news-category: Community

High Schoolers From Six States Attend Gardner-Webb Honors Experience

A group of students participate in a preview of college life in a health sciences class
Dr. Nicole Waters, dean of the College of Health Sciences, leads students in the banana surgery.

BOILING SPRINGS, N.C.—A group of 26 high school students, from 26 different schools in six states, recently spent a week on the campus of Gardner-Webb University previewing college life. As participants in The Honors Experience, the teenagers were introduced to dorm living and eating in the cafeteria, attended credit-bearing college courses, and completed service projects.

This year’s group is the largest one to attend since the program began three years ago. Classes were offered on various subjects, including relationships, religious studies, biology, nursing and exercise physiology. The students attended two classes based on their interests.

On day two in the nursing class, the students performed surgery—on Mr. Banana. Dr. Nicole Waters, associate provost of the College of Health Sciences and associate professor of nursing, gave each student a banana patient, surgical kit and gown, and sterile operating field. As they received instructions on Mr. Banana’s health problems, the students learned about anatomy, surgical terms and practiced using a scalpel and sutures.

After drawing different organs on Mr. Banana, such as the liver, stomach, gall bladder and kidneys, the students put the patient to sleep and began operating. Waters led a discussion about hospital protocols, caring for a patient, and medical terminology. Mr. Banana had several conditions that needed treatment: hydrocephalus, fluid on the brain; blepharoptosis, drooping eyelids; cholelithiasis, gall stones; and other ailments.

The students listened to Waters’ directions and operated with precision. Savannah Greene, a senior from Polk County (N.C.) High School, hopes to become a pediatric doctor. “We get a chance to see what it’s really going to be like,” she observed. “It teaches us new things that will be good to know in the future.” Courtney Gant, a senior at Alexander Early College in Taylorsville, N.C., wants to be a pharmacist. “I thought it was really neat to experiment with the actual instruments,” she said. Skyler Hardin, a senior at Thomas Jefferson Classical Academy in Rutherford County, N.C., wants to be a trauma nurse. “It’s really interesting, because this is what I want to do,” she noted.

The Honors Experience is offered each summer to academically gifted and talented students who are currently in the ninth through 11th grade. Students who are accepted into the program are automatically invited to participate in GWU’s Ignite Excellence Scholarship competition during their senior year of high school, giving them a chance to compete for academic scholarships—the highest honor covers full tuition as well as room and board, totaling over $40,000 per year.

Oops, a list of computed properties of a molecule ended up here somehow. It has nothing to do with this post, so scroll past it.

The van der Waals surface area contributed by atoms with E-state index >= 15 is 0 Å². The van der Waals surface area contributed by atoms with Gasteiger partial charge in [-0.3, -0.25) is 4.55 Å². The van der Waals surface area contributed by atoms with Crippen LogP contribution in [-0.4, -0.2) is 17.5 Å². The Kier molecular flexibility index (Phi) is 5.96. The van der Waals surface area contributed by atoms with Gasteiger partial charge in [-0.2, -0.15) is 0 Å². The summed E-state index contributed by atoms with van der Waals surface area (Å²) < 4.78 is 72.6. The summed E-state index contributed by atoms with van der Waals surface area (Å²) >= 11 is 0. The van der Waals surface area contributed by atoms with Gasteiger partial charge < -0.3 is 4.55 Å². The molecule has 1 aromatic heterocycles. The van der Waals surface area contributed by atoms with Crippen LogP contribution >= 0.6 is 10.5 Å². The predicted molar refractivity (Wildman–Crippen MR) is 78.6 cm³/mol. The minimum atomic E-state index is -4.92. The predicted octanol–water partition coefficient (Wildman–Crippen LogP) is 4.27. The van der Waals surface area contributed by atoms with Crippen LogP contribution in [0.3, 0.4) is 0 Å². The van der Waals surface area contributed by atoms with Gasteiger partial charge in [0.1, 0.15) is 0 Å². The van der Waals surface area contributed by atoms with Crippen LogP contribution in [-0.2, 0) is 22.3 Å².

Students attend chapel each day and work at service projects in the afternoon. This year, they painted a house for Rutherford County Housing Partnership, deep cleaned and did yard work for Laura’s Homes of Cleveland County, N.C., performed yard and work projects for Shelby (N.C.) Mission Camp, and stocked and organized donated materials for Washington Outreach Ministry in Waco, N.C.

Dr. Eddie Stepp, professor of religious studies and philosophy, is the director, and Mindy Robinson, coordinator for Community Engagement and Student Ministries, is the assistant director. Several GWU faculty and staff help with the event. In addition to Waters, classes were taught by Dr. Candice Rome, associate professor of nursing; Dr. Iva Naydenova, associate professor of psychology; Dr. Don Berry, professor of religious studies; Dr. Jay Zimmer, assistant professor of biology; and Dr. David Granniss, chair and associate professor of exercise science. Speaking at the chapel service were Anna Sieges-Beal, assistant professor of religious studies; Tracy Jessup, vice president of Christian Life and Service and senior minister to the University; Neal Payne, associate minister to the University for Student Ministries; Stacy Simmons, associate minister to the University for Pastoral Care; and Dr. William M. Downs, GWU president.

Located in the North Carolina foothills, Gardner-Webb University is a private, Christian, liberal arts university. Gardner-Webb emphasizes a strong student-centered experience and rigorous academics to prepare students to become effective leaders within the global community. Ignite your future at Gardner-Webb.edu.

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